In the hip Château d’Eau area, here’s a cocktail bar that gives its cutting edge neighbours a run for its money. Tony Conigliaro, joint owner with Thierry Daniel and Eric Fossard, knows what he’s doing: he’s also opened 69 Colebrook Row and Zetter Townhouse in London. The hook here is re-introducing France to its old-fashioned spirits, with a mixologist’s expert twist: Chartreuse or liqueur d'ambrette via London, Berlin or New York.Try Lipstick Rose, a girly mix of rose vodka, raspberry and violet syrup and Peychaud’s Bitters (created in 1830 by an apothecary from Saint-Domingue who moved to New Orleans). Or a kir royal enlivened by liqueur d'ambrette, or a Spitfire, a twist on a Boston Sour with Merley cognac, peach extract, lemon, brown sugar and white wine. There are 12 mixes on the menu, at a slightly eye-watering €11 a throw.Black walls, comfy sofas and dim lighting host temporary exhibitions of work by 70s-influenced artists, with a soundtrack of 70s ambient electro that ranges from Serge Gainsbourg to Grace Jones via Fela Kuti. The shelves behind the bar are stocked with vintage bottles of Chartreuse, Vermouth, cognacs and other rare liquors, all enhanced the speakeasy vibe.

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Château d'Eau

La Place Verte

Next to the famous Café Charbon, the big, beautiful terrace of La Place Verte stretches out over a small shady square. It goes without saying that it’s rammed on sunny days, but if you can’t get a table, the inside isn’t bad either. The café was renovated in 2011, and the new '70s-inspired ‘design’ décor is a pleasant background to an evening drink with friends. Armchairs in green velvet, big cantine-style tables, thick orange curtains and a table football set jumble together harmoniously in the enormous space. The menu has influences from around the world, with a Japanese touch in the chirashi and salmon tartare (€14), an Indian one in the green lamb curry (€14) or an American one in the East Side Bagel (€13). Despite the struggle to get onto the terrace and the painfully hip clientele, it is possible to have a good time without emptying your wallet; try the sangria (€4.20) or a pichet of wine to get the best value. A cocktail with a view of the bubbling Rue Oberkampf will set you back €8. The service is cordial and swift.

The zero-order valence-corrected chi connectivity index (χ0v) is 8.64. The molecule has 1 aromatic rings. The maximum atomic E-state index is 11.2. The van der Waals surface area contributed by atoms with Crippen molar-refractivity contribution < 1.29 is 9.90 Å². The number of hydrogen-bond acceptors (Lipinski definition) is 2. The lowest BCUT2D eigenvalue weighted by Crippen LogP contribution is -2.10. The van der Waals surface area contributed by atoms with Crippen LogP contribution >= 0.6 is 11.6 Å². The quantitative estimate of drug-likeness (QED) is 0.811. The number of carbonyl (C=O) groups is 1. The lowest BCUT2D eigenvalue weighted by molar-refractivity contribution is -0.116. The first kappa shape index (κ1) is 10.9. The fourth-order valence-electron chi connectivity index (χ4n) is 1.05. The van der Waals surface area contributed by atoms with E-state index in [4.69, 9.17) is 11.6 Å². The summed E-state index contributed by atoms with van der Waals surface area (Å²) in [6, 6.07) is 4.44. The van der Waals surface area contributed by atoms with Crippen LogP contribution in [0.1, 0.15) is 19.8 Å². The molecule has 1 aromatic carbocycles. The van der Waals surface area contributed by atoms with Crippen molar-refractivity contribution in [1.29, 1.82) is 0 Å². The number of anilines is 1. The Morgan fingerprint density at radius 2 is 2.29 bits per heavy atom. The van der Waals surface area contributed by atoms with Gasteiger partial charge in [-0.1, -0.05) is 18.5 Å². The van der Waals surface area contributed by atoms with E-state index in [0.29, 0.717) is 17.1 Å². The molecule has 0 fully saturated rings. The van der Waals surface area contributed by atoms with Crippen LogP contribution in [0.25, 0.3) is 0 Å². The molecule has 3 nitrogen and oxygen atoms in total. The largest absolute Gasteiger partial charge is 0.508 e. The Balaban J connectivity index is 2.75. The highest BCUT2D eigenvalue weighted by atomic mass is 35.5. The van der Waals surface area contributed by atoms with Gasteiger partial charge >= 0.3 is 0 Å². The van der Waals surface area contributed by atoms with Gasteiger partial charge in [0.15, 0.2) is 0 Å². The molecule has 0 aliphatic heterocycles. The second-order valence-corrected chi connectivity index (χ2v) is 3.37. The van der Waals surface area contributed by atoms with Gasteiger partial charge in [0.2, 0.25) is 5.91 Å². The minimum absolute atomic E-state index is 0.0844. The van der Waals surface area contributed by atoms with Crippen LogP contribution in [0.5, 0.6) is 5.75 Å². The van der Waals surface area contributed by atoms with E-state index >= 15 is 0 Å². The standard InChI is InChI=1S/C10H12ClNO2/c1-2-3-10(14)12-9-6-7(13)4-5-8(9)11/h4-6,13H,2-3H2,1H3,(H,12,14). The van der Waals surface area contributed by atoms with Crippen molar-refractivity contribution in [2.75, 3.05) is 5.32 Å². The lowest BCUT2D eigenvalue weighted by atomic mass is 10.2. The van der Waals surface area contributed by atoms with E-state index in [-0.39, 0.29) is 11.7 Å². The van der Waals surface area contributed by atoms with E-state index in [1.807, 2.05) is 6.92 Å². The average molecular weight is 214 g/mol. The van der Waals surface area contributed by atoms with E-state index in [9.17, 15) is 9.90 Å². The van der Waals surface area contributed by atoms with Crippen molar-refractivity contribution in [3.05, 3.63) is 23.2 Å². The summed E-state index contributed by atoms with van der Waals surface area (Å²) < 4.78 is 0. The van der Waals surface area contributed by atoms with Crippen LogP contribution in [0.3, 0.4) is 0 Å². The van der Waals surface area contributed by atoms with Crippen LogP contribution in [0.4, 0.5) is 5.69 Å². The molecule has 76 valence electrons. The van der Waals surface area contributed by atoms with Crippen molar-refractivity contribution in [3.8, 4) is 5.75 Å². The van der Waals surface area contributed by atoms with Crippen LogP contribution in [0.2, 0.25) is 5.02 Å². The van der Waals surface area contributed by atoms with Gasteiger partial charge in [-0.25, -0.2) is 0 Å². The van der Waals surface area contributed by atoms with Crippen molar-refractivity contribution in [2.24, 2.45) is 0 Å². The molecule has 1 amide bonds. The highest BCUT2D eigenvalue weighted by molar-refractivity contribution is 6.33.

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Oberkampf

Le Cinquante

Just down from the Canal St-Martin, the bare brick, Formica and framed '50s ads of this funky venue attract an inner circle of regulars. These days it's established enough to produce its own T-shirts and customised bar stools. Reasonable prices - half-litre pitchers of sauvignon, Brouilly and Chablis in the €10 range - attract a mixed bag of tastes and generations. The two rooms behind the main bar are set aside for dining (affordable classics) and music (generally acoustic). Sunday is open-mic night.